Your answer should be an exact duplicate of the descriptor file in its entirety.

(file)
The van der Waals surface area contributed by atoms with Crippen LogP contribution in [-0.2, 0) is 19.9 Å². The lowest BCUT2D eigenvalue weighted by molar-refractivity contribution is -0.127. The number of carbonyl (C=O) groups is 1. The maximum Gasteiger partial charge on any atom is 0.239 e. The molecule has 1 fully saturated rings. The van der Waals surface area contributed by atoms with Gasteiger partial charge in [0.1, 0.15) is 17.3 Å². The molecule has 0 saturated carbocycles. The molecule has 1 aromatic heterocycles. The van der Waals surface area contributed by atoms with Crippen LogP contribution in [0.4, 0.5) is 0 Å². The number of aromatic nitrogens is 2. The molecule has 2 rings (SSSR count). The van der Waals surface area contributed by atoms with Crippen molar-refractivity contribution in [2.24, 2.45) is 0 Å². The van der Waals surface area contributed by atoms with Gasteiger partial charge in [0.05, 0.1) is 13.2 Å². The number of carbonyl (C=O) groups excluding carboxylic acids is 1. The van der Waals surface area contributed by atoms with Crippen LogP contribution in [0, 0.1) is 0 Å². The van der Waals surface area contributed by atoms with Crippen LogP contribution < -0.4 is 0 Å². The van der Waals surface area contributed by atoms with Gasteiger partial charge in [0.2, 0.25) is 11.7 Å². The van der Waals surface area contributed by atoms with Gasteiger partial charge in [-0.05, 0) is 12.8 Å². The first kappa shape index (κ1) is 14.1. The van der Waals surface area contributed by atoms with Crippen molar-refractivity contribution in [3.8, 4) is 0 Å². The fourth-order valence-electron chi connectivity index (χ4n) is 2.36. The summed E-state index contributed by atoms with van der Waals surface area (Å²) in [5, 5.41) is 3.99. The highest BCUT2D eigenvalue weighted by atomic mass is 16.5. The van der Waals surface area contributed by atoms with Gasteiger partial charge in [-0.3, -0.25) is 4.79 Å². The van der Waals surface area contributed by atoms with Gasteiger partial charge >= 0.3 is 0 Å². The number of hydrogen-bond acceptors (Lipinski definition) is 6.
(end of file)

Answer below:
The van der Waals surface area contributed by atoms with Crippen LogP contribution in [-0.2, 0) is 19.9 Å². The lowest BCUT2D eigenvalue weighted by molar-refractivity contribution is -0.127. The number of carbonyl (C=O) groups is 1. The maximum Gasteiger partial charge on any atom is 0.239 e. The molecule has 1 fully saturated rings. The van der Waals surface area contributed by atoms with Gasteiger partial charge in [0.1, 0.15) is 17.3 Å². The molecule has 0 saturated carbocycles. The molecule has 1 aromatic heterocycles. The van der Waals surface area contributed by atoms with Crippen LogP contribution in [0.4, 0.5) is 0 Å². The number of aromatic nitrogens is 2. The molecule has 2 rings (SSSR count). The van der Waals surface area contributed by atoms with Crippen molar-refractivity contribution in [2.24, 2.45) is 0 Å². The van der Waals surface area contributed by atoms with Gasteiger partial charge in [0.05, 0.1) is 13.2 Å². The number of carbonyl (C=O) groups excluding carboxylic acids is 1. The van der Waals surface area contributed by atoms with Crippen LogP contribution in [0, 0.1) is 0 Å². The van der Waals surface area contributed by atoms with Crippen LogP contribution < -0.4 is 0 Å². The van der Waals surface area contributed by atoms with Gasteiger partial charge in [0.2, 0.25) is 11.7 Å². The van der Waals surface area contributed by atoms with Gasteiger partial charge in [-0.05, 0) is 12.8 Å². The first kappa shape index (κ1) is 14.1. The van der Waals surface area contributed by atoms with Crippen molar-refractivity contribution in [3.8, 4) is 0 Å². The fourth-order valence-electron chi connectivity index (χ4n) is 2.36. The summed E-state index contributed by atoms with van der Waals surface area (Å²) in [5, 5.41) is 3.99. The highest BCUT2D eigenvalue weighted by atomic mass is 16.5. The van der Waals surface area contributed by atoms with Gasteiger partial charge in [-0.3, -0.25) is 4.79 Å². The van der Waals surface area contributed by atoms with Gasteiger partial charge >= 0.3 is 0 Å². The number of hydrogen-bond acceptors (Lipinski definition) is 6.